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     A general name for firm, brittle and combustible carbonaceous rocks derived from plant debris, but altered, particularly in respect of the volatile constituent, by pressure, temperature and a variety of chemical processes.

      The various types of coal are classified on the basis of the volatile content and calorific value, together with the caking and coking properties. 

Coal Measures

    A geological name given to the uppermost division of the European Carboniferous System. The strata generally consist of beds of coal inter-stratified with mudstones, shales and sandstones together with the occasional limestone.

Coal Field

    The geographical name given to an area containing coal seams.  The seams may outcrop at the surface, in which case the coal field is referred to as “exposed”, or they may be covered by other strata, in which case it is known as “concealed”.  

    Coal outcropping at the surface may not be visible due to covering by superficial deposits such as boulder-clay or other glacially derived or wind-blown material.  It will, however, usually be visible in stream beds etc. 

    In the North-East of England, coal seams are exposed in sea-cliffs and the coal eroded from them and deposited upon the beaches is said to have given rise to the term “sea-coal” widely used  from the middle-ages onwards.

Coal Seams

    Coal occurs in discrete layers or beds  which can vary in thickness from a few mm to 100m.  Economically productive beds are known as coal seams and have been given individual names.  These names tend to be purely local and the same seam in a different area will usually have a different name.

    Correlation of coal seams between different areas has always been a challenge to geologists.   In the British Isles,  whilst suitable climatic conditions supporting the luxuriant vegetation growth  existed  for long periods, actual deposition  took place in  regions physically separated by  geographical barriers. On occasions, however, rises in sea level caused the total submergence of all the low-lying lands  on which the vegetation was growing  and  whilst these were of relatively short duration, they allowed the deposition over vast areas of marine  sediments containing characteristic assemblages of fossils   As a result, these interruptions have created marker horizons  which can be recognised in widely separated coal fields.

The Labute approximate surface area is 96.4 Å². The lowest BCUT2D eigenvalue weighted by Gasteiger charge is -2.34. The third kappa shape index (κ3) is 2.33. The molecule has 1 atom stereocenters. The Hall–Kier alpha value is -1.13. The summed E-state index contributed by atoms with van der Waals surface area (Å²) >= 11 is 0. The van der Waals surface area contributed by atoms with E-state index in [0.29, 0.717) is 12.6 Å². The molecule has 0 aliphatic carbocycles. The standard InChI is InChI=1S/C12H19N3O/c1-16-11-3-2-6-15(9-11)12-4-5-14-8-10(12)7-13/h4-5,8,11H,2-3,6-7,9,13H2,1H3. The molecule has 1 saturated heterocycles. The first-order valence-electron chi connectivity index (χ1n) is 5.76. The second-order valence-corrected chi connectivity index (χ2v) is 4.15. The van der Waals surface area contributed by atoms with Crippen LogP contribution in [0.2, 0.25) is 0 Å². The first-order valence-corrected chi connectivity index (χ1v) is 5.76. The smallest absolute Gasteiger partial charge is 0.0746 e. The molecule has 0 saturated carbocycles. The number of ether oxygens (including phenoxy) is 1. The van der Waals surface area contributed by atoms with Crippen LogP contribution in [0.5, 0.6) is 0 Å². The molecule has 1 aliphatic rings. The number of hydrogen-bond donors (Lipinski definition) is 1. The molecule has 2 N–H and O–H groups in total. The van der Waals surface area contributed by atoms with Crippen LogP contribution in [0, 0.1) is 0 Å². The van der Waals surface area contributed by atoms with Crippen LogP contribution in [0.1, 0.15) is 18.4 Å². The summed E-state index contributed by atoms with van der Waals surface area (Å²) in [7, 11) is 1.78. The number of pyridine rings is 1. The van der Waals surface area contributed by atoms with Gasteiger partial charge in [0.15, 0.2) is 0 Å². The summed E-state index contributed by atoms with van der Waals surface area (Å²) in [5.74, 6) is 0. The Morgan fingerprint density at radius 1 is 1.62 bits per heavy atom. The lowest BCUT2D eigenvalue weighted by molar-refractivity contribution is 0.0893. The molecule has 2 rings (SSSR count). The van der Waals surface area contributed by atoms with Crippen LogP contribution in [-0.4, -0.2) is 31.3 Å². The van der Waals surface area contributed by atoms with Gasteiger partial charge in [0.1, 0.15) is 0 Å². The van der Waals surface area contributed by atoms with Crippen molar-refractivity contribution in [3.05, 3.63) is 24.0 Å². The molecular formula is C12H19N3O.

Within the individual regions, depositional conditions varied over both time and  space,  with intermittent build ups of silt and sand  interrupting and disrupting the steady build up of the vegetable debris that would eventually be transformed into coal.  Sometimes this was short-lived and extended over relatively short distances, giving rise to thin dirt bands within the seams.  At  other times,  due to regional   subsidence, it was  far more wide-spread and sustained, resulting in the elimination of  the conditions necessary for  vegetation growth  and the laying down of the  sediments which would eventually form the inter-seam strata.



A sequence of coal seams exposed in a large open-cast site in Northumberland. These seams outcrop in the far distance but are concealed by 10m or more of North Sea drift (boulder clay).

Coal Types:

  • Humic ......
    • lignite / brown coal
    • sub-bituminous
    • bituminous
    • sub-anthracite
    • anthracite
  • Cannel ...... (see Wikipedia and  Wilson 2002)
  • Boghead ........(ditto)

Coal Rank

  • lignite / brown
    • carbon < 75%
    • calorific value:   7000 - 14000 BTU (?? Kcal)
  • cannel
    • carbon 70 - 80 %
    • hydrogen 10 - 12 %
    • calorific value:   12000 - 16000 BTU (?? Kcal)
  • bituminous
    • carbon 80 - 90 %
    • calorific value:   14000 - 16000 BTU (?? Kcal)
  • anthracite
    • carbon90 - 95 %
    • calorific value:   15000 BTU (?? Kcal)

Coal Structures

  • fusain
  • vitrain
  • durain
  • clarain

Coal Properties:

  • ash content
  • sulphur content
    • iron pyrites
  • volatiles
  • calorific value
  • caking
  • coking

Coal Seams worked at Pleasley

  • Top Hard
  • Dunsil
  • 1st Waterloo
  • 2nd Waterloo
  • Deep Hard
  • Piper


Copyright © 2005 - 2018   J.S. Thatcher

Page updated on:

27 Jul, 2020


10:14:02 AM

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